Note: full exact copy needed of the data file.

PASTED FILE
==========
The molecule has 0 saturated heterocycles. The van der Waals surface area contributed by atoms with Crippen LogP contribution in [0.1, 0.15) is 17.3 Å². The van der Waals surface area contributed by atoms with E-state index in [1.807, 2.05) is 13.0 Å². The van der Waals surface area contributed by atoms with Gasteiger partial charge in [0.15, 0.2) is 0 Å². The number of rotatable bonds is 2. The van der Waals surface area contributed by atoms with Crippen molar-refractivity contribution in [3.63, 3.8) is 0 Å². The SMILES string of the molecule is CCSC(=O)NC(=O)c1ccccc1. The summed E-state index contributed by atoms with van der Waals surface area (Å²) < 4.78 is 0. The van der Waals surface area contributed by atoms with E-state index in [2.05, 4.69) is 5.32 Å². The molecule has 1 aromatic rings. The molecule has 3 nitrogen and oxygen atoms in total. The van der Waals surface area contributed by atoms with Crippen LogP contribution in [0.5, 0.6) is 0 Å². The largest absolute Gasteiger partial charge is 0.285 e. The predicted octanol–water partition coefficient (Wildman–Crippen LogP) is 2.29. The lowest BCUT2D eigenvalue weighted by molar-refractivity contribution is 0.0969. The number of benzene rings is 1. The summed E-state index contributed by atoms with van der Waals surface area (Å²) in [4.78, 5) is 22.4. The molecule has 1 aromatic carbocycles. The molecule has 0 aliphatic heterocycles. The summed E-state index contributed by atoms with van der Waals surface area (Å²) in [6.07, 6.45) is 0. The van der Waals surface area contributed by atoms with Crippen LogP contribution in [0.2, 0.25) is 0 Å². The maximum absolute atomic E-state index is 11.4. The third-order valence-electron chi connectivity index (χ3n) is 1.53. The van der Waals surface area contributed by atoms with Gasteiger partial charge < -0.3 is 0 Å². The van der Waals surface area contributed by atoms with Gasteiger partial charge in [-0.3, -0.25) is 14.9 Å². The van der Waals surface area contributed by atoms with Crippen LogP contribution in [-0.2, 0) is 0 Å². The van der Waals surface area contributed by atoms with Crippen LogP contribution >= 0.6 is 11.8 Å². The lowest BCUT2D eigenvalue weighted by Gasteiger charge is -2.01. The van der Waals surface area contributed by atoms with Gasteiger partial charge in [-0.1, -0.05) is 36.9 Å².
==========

The molecule has 0 saturated heterocycles. The van der Waals surface area contributed by atoms with Crippen LogP contribution in [0.1, 0.15) is 17.3 Å². The van der Waals surface area contributed by atoms with E-state index in [1.807, 2.05) is 13.0 Å². The van der Waals surface area contributed by atoms with Gasteiger partial charge in [0.15, 0.2) is 0 Å². The number of rotatable bonds is 2. The van der Waals surface area contributed by atoms with Crippen molar-refractivity contribution in [3.63, 3.8) is 0 Å². The SMILES string of the molecule is CCSC(=O)NC(=O)c1ccccc1. The summed E-state index contributed by atoms with van der Waals surface area (Å²) < 4.78 is 0. The van der Waals surface area contributed by atoms with E-state index in [2.05, 4.69) is 5.32 Å². The molecule has 1 aromatic rings. The molecule has 3 nitrogen and oxygen atoms in total. The van der Waals surface area contributed by atoms with Crippen LogP contribution in [0.5, 0.6) is 0 Å². The largest absolute Gasteiger partial charge is 0.285 e. The predicted octanol–water partition coefficient (Wildman–Crippen LogP) is 2.29. The lowest BCUT2D eigenvalue weighted by molar-refractivity contribution is 0.0969. The number of benzene rings is 1. The summed E-state index contributed by atoms with van der Waals surface area (Å²) in [4.78, 5) is 22.4. The molecule has 1 aromatic carbocycles. The molecule has 0 aliphatic heterocycles. The summed E-state index contributed by atoms with van der Waals surface area (Å²) in [6.07, 6.45) is 0. The van der Waals surface area contributed by atoms with Crippen LogP contribution in [0.2, 0.25) is 0 Å². The maximum absolute atomic E-state index is 11.4. The third-order valence-electron chi connectivity index (χ3n) is 1.53. The van der Waals surface area contributed by atoms with Gasteiger partial charge < -0.3 is 0 Å². The van der Waals surface area contributed by atoms with Gasteiger partial charge in [-0.3, -0.25) is 14.9 Å². The van der Waals surface area contributed by atoms with Crippen LogP contribution in [-0.2, 0) is 0 Å². The van der Waals surface area contributed by atoms with Crippen LogP contribution >= 0.6 is 11.8 Å². The lowest BCUT2D eigenvalue weighted by Gasteiger charge is -2.01. The van der Waals surface area contributed by atoms with Gasteiger partial charge in [-0.1, -0.05) is 36.9 Å².